What an environmental joke!

The tradition of crackers at Christmas goes back to Victorian times, before the days of plastic.

Did you know that in the UK 40 million crackers and their contents are thrown away each year? The novelties inside crackers are largely made of single-use plastic (who needs a plastic moustache?), which will end up in the bin before Boxing Day is out. If you’re lucky they’ll reach the waste incinerators or, if you don’t live in an area that has one, the crackers will end up in landfill – for ever.

The snap can’t be recycled because it is soaked in chemicals which make the bang. Half the time don’t you find the bang doesn’t happen anyway? What about the packaging? Does it have a plastic window? Quite often the box and the crackers are decorated with micro-plastic glitter and foil, all of which are not recyclable, despite any claims made that only recycled plastic or bioplastic has been used in the making.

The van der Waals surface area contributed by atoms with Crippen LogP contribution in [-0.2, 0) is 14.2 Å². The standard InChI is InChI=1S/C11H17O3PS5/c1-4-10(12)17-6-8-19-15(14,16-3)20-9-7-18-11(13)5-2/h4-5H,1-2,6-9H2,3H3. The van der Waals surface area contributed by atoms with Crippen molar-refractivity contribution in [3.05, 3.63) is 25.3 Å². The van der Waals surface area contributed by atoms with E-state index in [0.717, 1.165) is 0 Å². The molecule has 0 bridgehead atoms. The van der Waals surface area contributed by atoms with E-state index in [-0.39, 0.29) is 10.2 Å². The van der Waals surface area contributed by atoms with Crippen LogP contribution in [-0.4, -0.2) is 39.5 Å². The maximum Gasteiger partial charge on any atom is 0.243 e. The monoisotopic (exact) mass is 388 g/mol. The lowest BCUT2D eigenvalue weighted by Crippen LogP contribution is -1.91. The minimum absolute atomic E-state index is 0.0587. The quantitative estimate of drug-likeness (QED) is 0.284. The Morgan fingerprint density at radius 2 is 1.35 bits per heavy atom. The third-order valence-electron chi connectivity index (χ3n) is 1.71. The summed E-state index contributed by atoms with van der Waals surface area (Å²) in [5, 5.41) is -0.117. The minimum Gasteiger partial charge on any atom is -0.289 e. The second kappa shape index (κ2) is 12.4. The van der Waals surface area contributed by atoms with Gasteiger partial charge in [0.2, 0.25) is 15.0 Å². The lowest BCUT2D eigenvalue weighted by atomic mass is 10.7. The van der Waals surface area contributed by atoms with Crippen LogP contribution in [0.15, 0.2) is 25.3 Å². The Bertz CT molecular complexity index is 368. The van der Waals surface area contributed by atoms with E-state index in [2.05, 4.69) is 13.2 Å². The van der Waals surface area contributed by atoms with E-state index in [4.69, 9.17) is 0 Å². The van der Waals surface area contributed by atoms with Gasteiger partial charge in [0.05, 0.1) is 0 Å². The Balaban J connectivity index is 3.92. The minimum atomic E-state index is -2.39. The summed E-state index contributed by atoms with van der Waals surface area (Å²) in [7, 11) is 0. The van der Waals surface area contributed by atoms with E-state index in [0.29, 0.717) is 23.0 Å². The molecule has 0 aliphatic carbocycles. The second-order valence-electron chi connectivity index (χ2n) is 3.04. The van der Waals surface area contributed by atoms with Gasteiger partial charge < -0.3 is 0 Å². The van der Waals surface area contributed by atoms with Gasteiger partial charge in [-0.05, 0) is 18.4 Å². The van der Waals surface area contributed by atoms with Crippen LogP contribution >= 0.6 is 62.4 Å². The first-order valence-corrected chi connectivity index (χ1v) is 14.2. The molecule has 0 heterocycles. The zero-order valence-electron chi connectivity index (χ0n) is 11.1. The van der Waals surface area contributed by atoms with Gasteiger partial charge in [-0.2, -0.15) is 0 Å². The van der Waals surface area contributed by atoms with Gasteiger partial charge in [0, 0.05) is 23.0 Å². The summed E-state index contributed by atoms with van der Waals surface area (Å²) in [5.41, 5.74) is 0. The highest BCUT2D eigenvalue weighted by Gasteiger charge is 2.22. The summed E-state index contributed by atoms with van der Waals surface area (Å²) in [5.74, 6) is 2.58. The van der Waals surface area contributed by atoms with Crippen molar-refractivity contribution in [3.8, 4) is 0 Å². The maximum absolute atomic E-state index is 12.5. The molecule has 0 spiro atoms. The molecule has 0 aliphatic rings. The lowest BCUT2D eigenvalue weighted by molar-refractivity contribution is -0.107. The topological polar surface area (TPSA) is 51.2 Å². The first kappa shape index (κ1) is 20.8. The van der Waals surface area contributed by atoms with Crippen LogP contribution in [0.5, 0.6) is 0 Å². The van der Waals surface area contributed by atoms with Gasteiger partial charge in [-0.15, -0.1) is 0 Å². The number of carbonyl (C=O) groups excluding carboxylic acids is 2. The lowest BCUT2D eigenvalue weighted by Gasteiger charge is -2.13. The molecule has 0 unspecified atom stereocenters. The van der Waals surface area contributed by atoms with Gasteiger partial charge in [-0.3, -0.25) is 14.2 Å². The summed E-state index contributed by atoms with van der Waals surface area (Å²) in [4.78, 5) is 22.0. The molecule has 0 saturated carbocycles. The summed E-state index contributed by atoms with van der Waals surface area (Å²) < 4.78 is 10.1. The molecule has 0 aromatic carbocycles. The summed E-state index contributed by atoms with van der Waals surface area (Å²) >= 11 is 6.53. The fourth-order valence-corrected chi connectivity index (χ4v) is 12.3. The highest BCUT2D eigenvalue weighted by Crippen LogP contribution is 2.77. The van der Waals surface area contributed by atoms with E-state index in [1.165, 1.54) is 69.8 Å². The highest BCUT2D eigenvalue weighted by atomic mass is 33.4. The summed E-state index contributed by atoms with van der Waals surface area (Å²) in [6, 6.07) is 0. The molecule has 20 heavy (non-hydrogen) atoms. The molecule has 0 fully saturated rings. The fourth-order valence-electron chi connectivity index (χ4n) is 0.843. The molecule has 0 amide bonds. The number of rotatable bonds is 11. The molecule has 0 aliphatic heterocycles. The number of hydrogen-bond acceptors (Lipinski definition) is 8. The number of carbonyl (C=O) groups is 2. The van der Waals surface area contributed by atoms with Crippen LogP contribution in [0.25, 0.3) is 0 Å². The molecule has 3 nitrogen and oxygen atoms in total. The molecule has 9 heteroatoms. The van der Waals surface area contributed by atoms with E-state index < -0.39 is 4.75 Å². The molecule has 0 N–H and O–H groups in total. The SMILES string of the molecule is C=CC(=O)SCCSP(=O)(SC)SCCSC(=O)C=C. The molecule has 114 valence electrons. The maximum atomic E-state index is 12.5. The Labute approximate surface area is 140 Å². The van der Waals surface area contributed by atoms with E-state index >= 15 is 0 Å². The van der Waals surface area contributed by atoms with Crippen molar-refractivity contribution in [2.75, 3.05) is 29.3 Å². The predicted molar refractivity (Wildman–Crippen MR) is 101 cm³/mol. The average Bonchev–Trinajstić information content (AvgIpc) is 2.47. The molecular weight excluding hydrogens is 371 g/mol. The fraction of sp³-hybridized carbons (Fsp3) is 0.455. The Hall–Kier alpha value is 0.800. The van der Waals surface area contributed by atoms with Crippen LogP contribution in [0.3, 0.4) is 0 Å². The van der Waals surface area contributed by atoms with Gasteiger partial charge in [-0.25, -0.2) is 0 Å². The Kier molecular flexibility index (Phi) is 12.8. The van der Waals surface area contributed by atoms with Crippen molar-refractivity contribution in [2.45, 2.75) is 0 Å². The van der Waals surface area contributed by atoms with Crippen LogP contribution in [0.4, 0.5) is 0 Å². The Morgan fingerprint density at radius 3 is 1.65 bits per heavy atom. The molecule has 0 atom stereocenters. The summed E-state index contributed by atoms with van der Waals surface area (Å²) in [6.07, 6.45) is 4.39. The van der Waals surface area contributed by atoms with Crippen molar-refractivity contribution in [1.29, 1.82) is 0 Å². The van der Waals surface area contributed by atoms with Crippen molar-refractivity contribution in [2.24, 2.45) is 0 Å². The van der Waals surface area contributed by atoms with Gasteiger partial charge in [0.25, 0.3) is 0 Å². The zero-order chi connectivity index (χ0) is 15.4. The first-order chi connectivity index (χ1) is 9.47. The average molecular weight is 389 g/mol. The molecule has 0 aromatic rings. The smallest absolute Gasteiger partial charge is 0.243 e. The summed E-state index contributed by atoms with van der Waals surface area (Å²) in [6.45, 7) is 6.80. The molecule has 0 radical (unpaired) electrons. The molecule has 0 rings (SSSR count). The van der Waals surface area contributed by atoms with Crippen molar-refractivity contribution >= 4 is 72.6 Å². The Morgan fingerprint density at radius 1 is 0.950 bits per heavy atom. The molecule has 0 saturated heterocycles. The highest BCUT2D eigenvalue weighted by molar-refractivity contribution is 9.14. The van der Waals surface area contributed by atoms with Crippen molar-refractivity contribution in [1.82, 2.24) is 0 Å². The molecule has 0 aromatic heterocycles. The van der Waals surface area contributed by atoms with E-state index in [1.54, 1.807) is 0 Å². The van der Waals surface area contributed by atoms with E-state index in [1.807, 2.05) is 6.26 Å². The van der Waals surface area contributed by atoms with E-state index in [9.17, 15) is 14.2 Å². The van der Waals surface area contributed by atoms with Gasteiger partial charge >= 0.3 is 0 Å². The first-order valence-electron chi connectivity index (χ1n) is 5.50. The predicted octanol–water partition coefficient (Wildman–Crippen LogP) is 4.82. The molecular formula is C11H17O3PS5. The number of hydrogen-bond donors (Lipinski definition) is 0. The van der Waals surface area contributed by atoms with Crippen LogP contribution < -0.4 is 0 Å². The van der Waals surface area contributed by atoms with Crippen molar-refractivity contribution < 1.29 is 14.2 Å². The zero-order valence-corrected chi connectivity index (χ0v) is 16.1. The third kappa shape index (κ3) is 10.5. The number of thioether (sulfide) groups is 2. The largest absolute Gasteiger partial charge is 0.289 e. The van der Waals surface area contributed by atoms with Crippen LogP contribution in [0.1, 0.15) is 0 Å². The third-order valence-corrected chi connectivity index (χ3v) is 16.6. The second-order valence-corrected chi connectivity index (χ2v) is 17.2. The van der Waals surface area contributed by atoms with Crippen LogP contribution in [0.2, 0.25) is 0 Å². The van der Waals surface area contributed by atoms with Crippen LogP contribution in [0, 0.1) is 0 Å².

The hat, made from tissue paper or shiny paper, will also end up in the bin, as the quality of tissue paper is of no value and the shiny one will probably have a thick layer of plastic on it.

Plus, where are the crackers made? China? A pretty big carbon footprint for the miniscule amount of time it takes to pull the cracker and read the joke before ploughing into Christmas lunch.

So about the only thing recyclable is possibly the joke printed on paper!

There are some retailers now selling plastic-free crackers, though they tend to be more expensive and, besides, does that claim include the packaging? Could you have a try at making your own out of empty toilet rolls, decorated brown paper, raffia, coloured twine, a sprig of green from the garden, etc? There are websites with a hundred different corny Christmas jokes to use. Pop in a non-plastic gift, a chocolate, a sweet, something useful, a forfeit, a promise, an encouraging message perhaps.

We know that a growing number of people are cutting down on waste at Christmas, which is fantastic news. Will you join them and crack this unnecessary excess? Even if you could start with just this one aspect and build on that each year – that would be an amazing gift to the planet. The other upside would be that we would lessen the profits in the coffers of the major suppliers – now there’s an incentive!

Plastic Free Axminster wishes you a lovely, contented and, of course, sustainable Christmas!